Decision Making at the End of Life: Ethical Approaches for Complex Health Situations

The Catholic health ministry begins with Jesus' healing parables and has been shaped through centuries of faithful discipleship continuing to see God's image and likeness in every person, especially the poor and vulnerable. In the last fifty years, health care's treatments and procedures have added an unprecedented level of complexity while adding medicine's ability to sustain biological life almost indefinitely. These changes also add tremendous complexity to our decisions at the end of life. In light of this complexity, how do we approach our own end of life decisions? How do we help and guide those in our communities in making their own, deeply personal, decisions? What guidance does the Church's moral tradition offer in the midst of these delicate and sensitive situations?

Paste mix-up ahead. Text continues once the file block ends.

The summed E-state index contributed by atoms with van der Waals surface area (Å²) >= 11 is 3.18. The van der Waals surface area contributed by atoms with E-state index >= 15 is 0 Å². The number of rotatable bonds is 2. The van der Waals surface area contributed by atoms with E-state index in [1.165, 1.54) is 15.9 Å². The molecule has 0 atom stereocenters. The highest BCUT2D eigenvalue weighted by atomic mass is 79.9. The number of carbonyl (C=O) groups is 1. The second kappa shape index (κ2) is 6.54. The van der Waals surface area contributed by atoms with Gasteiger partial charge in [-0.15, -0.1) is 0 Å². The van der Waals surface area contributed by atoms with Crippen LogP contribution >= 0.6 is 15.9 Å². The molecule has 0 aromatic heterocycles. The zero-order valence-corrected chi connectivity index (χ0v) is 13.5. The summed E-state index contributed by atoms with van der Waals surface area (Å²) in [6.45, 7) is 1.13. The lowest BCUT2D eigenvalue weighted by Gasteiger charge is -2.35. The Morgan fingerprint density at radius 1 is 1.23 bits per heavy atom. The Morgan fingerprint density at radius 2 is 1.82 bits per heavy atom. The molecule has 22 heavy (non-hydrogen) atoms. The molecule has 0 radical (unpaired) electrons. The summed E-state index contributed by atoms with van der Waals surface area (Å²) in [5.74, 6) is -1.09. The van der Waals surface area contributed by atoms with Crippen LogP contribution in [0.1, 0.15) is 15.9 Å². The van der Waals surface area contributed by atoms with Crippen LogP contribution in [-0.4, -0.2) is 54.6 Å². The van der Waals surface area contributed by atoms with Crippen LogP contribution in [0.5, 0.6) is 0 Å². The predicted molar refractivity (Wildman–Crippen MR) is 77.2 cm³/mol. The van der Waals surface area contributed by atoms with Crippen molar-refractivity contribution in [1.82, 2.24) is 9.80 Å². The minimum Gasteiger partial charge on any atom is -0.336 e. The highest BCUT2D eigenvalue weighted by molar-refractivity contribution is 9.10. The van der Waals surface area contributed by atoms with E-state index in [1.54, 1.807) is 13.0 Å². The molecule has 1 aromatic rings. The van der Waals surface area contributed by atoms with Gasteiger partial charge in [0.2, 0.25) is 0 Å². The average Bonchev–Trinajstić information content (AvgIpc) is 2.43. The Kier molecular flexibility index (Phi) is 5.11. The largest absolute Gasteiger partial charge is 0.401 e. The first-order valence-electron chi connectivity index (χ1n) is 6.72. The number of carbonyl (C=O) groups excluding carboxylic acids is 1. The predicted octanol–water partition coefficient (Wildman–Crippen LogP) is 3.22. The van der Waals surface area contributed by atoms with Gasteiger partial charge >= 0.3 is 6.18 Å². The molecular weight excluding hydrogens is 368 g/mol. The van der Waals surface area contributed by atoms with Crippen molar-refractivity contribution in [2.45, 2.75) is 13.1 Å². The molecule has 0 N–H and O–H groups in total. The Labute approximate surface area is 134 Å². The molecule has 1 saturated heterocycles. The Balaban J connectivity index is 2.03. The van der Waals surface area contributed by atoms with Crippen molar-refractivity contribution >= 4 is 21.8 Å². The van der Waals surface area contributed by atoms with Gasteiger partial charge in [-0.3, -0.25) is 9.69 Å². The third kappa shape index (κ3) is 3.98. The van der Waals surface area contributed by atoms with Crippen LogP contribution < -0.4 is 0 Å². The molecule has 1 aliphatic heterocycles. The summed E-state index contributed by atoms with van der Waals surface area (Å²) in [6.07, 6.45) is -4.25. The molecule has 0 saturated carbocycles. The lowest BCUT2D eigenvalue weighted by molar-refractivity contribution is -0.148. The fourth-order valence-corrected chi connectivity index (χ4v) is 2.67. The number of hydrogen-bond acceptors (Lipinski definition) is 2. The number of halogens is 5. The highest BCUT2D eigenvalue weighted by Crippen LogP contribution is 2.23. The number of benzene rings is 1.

Michael Cox

Michael Cox serves as VP for Mission Integration for Dignity Health's Greater Sacramento Service Area with responsibility for organizational identity, spirituality and culture, clinical and organizational ethics, and community health. Mike earned a Masters in Health Care Mission from Aquinas Institute of Theology in St. Louis, MO and is a PhD candidate at Gonzaga University in Spokane, WA.